2007-10-01
A method for structure validation based on the simultaneous analysis of a 1D (1)H NMR and 2D (1)H - (13)C single-bond correlation spectrum such as HSQC or HMQC is presented here. When compared with the validation of a structure by a 1D (1)H NMR spectrum alone, the advantage of including a 2D HSQC spectrum in structure validation is that it adds not only the information of (13)C shifts, but also which proton shifts they are directly coupled to, and an indication of which methylene protons are diastereotopic. The lack of corresponding peaks in the 2D spectrum that appear in the 1D (1)H spectrum, also gives a clear picture of which protons are attached to heteroatoms. For all these benefits, combined NMR verification was expected and found by all metrics to be superior to validation by 1D (1)H NMR alone. Using multiple real-life data sets of chemical structures and the corresponding 1D and 2D data, it was possible to unambiguously identify at least 90% of the correct structures. As part of this test, challenging incorrect structures, mostly regioisomers, were also matched with each spectrum set. For these incorrect structures, the false positive rate was observed as low as 6%. PMID:17694570
Grant, K.E.; Taylor, K.E.; Ellis, J.S.; Wuebbles, D.J.
1987-07-01
The authors have implemented a series of state of the art radiation transport submodels in previously developed one dimensional and two dimensional chemical transport models of the troposphere and stratosphere. These submodels provide the capability of calculating accurate solar and infrared heating rates. They are a firm basis for further radiation submodel development as well as for studying interactions between radiation and model dynamics under varying conditions of clear sky, clouds, and aerosols. 37 refs., 3 figs.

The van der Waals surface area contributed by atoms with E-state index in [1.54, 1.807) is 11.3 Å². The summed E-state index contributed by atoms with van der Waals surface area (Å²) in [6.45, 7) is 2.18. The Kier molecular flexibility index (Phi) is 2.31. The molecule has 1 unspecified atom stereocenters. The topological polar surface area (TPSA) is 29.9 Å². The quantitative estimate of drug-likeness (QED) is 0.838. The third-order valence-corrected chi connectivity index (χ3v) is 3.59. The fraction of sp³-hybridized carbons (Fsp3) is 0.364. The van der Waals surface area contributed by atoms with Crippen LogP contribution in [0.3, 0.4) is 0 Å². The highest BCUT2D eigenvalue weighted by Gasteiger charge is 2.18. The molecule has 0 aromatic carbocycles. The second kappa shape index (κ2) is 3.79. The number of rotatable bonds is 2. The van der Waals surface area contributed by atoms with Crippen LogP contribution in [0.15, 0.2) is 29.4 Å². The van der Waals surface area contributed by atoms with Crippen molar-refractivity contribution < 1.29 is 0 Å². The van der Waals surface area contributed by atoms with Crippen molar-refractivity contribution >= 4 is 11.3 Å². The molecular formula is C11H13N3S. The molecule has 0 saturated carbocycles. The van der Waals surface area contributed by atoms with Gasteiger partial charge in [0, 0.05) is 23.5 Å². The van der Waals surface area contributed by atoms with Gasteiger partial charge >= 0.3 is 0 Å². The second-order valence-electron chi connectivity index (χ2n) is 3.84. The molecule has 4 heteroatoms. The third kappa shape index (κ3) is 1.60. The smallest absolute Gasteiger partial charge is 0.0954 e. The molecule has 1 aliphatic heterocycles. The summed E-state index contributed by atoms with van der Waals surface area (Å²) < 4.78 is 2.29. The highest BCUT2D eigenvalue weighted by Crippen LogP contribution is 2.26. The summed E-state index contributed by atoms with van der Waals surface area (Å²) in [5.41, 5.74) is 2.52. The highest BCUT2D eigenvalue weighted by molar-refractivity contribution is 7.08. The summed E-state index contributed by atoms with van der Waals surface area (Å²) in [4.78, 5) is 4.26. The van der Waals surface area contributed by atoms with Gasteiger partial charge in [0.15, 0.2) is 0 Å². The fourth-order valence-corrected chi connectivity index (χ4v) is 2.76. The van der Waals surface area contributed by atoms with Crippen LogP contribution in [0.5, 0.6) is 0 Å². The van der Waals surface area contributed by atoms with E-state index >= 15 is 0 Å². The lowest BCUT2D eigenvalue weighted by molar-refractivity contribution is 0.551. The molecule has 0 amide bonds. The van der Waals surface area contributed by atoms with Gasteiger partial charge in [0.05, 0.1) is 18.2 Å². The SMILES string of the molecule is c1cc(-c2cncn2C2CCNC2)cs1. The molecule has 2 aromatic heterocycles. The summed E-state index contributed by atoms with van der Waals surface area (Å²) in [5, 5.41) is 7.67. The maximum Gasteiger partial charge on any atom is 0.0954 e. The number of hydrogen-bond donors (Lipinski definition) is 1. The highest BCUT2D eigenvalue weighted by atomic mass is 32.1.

NASA Astrophysics Data System (ADS)
Koo, Keunhwi; Kim, Soo-Yong; Jeong, Jae Jin; Kim, Sang Woo
2014-09-01
This study introduces a two-dimensional (2D) partial response maximum likelihood (PRML) method to reconstruct a degraded data page having 2D inter-symbol interference for holographic data storage. The proposed 2D PRML method consists of 2D partial response (PR) target, 2D equalizer using least mean square algorithm, and 2D soft output Viterbi algorithm (SOVA) having just two one-dimensional (1D) SOVAs in horizontal and vertical directions. To accurately organize a trellis diagram of the 1D SOVA in structural accordance with the 2D PR target, this study proposes the self-reference process for the extrinsic information in the 1D SOVA. Finally, simulation results show that the proposed method has bit error rate performance similar to that of modified 2D SOVA having four 1D SOVAs despite the relatively low computational complexity. Moreover, parallel processing is possible in the two 1D SOVAs through the self-reference process.
NASA Astrophysics Data System (ADS)
Steinke, R. C.
2015-12-01
Discretizing 1-D vadose zone simulations in the moisture content domain, such as is done in the Talbot-Ogden method, provides some advantages over discretizing in depth, such as is done in Richards' Equation. These advantages include inherent mass conservation and lower computational cost. However, doing so presents a difficulty for integration with 2-D groundwater interflow simulations. The equations of motion of the bins of discrete moisture content take the depth of the water table as an input. They do not produce it as an output. Finding the correct water table depth so that the groundwater recharge from the 1-D vadose zone simulation mass balances with the lateral flows from the 2-D groundwater interflow simulation was a previously unsolved problem. In this paper we present a net-groundwater-recharge method to solve to this problem and compare it with the source-term method used with Richards' Equation.
Laussac, J.P.; Lefrancier, P.; Dardenne, M.; Bach, J.F.; Marraud, M.; Cung, M.T.
1988-11-16